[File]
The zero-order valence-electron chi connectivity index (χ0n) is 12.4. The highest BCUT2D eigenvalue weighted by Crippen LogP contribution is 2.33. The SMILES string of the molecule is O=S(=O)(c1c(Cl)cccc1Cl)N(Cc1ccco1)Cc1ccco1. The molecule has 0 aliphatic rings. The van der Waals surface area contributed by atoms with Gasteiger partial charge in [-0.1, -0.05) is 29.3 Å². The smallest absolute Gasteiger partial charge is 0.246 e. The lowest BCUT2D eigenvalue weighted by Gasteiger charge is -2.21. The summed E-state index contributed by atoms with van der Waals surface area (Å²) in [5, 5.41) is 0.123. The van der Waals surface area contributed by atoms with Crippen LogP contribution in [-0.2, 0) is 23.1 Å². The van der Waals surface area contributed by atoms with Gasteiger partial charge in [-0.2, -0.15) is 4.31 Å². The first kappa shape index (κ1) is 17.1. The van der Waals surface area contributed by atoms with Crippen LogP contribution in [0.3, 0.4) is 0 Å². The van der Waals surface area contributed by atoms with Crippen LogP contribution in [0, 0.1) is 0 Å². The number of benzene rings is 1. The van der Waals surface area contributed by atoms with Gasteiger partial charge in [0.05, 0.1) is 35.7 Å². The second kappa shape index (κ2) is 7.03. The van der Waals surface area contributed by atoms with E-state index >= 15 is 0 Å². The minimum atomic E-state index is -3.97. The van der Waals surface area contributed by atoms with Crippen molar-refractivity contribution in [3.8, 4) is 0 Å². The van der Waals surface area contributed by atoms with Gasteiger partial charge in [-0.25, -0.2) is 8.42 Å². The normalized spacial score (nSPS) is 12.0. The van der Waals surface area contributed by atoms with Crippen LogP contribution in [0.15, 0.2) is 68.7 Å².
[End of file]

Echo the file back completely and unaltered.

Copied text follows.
The zero-order valence-electron chi connectivity index (χ0n) is 12.4. The highest BCUT2D eigenvalue weighted by Crippen LogP contribution is 2.33. The SMILES string of the molecule is O=S(=O)(c1c(Cl)cccc1Cl)N(Cc1ccco1)Cc1ccco1. The molecule has 0 aliphatic rings. The van der Waals surface area contributed by atoms with Gasteiger partial charge in [-0.1, -0.05) is 29.3 Å². The smallest absolute Gasteiger partial charge is 0.246 e. The lowest BCUT2D eigenvalue weighted by Gasteiger charge is -2.21. The summed E-state index contributed by atoms with van der Waals surface area (Å²) in [5, 5.41) is 0.123. The van der Waals surface area contributed by atoms with Crippen LogP contribution in [-0.2, 0) is 23.1 Å². The van der Waals surface area contributed by atoms with Gasteiger partial charge in [-0.2, -0.15) is 4.31 Å². The first kappa shape index (κ1) is 17.1. The van der Waals surface area contributed by atoms with Crippen LogP contribution in [0.3, 0.4) is 0 Å². The van der Waals surface area contributed by atoms with Crippen LogP contribution in [0, 0.1) is 0 Å². The number of benzene rings is 1. The van der Waals surface area contributed by atoms with Gasteiger partial charge in [0.05, 0.1) is 35.7 Å². The second kappa shape index (κ2) is 7.03. The van der Waals surface area contributed by atoms with E-state index >= 15 is 0 Å². The minimum atomic E-state index is -3.97. The van der Waals surface area contributed by atoms with Crippen molar-refractivity contribution in [3.8, 4) is 0 Å². The van der Waals surface area contributed by atoms with Gasteiger partial charge in [-0.25, -0.2) is 8.42 Å². The normalized spacial score (nSPS) is 12.0. The van der Waals surface area contributed by atoms with Crippen LogP contribution in [0.15, 0.2) is 68.7 Å².